From Cubicles to Conservation

Summer 2016
The new public parkland at Giralda Farms features rolling fields and forested areas. Photo by Brett Cole, courtesy the Open Space Institute

Coupling development with land conservation can be a win-win for office parks and the public.

IN TODAY’S UNPREDICTABLE market, managing a successful investment in commercial real estate calls for creative solutions. An innovative partnership between a real estate investor and a conservation organization that established a park amenity adjacent to a corporate office park demonstrates one promising strategy.

Starting in 2014, Normandy Real Estate Partners, The Hampshire Companies, MRY Associates and the Open Space Institute, a nonprofit land conservation group, joined forces to purchase approximately 200 acres of land at Giralda Farms Office Park in the New Jersey townships of Chatham and Madison. The property was the historic remnant of philanthropist Geraldine Rockefeller Dodge’s estate, which once spanned over 370 acres.

The deal was partially financed through a public-private partnership spearheaded by Normandy and the Open Space Institute that permanently set aside 136 acres as a passive public recreational park featuring 2.3 miles of trails, a pond and planned fitness zones. It has proved to be a huge win-win for both investors and the public, with benefits that extend well beyond the office park boundaries.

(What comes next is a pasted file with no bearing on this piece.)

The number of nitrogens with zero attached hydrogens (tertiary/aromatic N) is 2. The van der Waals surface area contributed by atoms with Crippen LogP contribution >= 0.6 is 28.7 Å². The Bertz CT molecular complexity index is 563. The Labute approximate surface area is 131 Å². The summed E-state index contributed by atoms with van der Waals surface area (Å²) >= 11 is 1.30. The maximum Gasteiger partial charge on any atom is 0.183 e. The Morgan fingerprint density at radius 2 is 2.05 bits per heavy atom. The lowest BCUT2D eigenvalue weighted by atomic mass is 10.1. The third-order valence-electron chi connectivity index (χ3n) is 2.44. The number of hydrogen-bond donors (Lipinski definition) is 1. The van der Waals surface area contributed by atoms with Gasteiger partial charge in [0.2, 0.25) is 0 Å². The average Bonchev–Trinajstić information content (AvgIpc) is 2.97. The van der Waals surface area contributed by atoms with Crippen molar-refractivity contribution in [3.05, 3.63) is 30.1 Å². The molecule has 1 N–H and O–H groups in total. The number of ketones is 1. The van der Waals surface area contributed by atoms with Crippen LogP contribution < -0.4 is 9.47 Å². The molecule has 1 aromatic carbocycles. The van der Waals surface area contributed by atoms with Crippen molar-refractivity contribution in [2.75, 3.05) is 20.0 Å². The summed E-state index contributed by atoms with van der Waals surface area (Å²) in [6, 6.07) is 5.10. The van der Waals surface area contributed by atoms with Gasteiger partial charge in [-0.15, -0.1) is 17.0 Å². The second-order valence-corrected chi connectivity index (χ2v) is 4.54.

A Bidding War

Although the land locked behind the gates of Giralda Farms was zoned for commercial office space, it was designated within the Township of Chatham Master Plan as a desirable site for residential development.

A small bidding war flared up in 2014, when news broke that the land — the last remaining green space within the gated commercial complex — would be coming up for sale after a foreclosure. The Morris County Park Commission and township officials called for protection of the land, which contained gently rolling, maintained fields and forested areas. Hearing the concerns, Normandy Real Estate Partners partnered with the Open Space Institute to launch a bid for the entire parcel. If successful, Normandy would retain 40 acres of the land, while the remaining 136 acres would become a public park.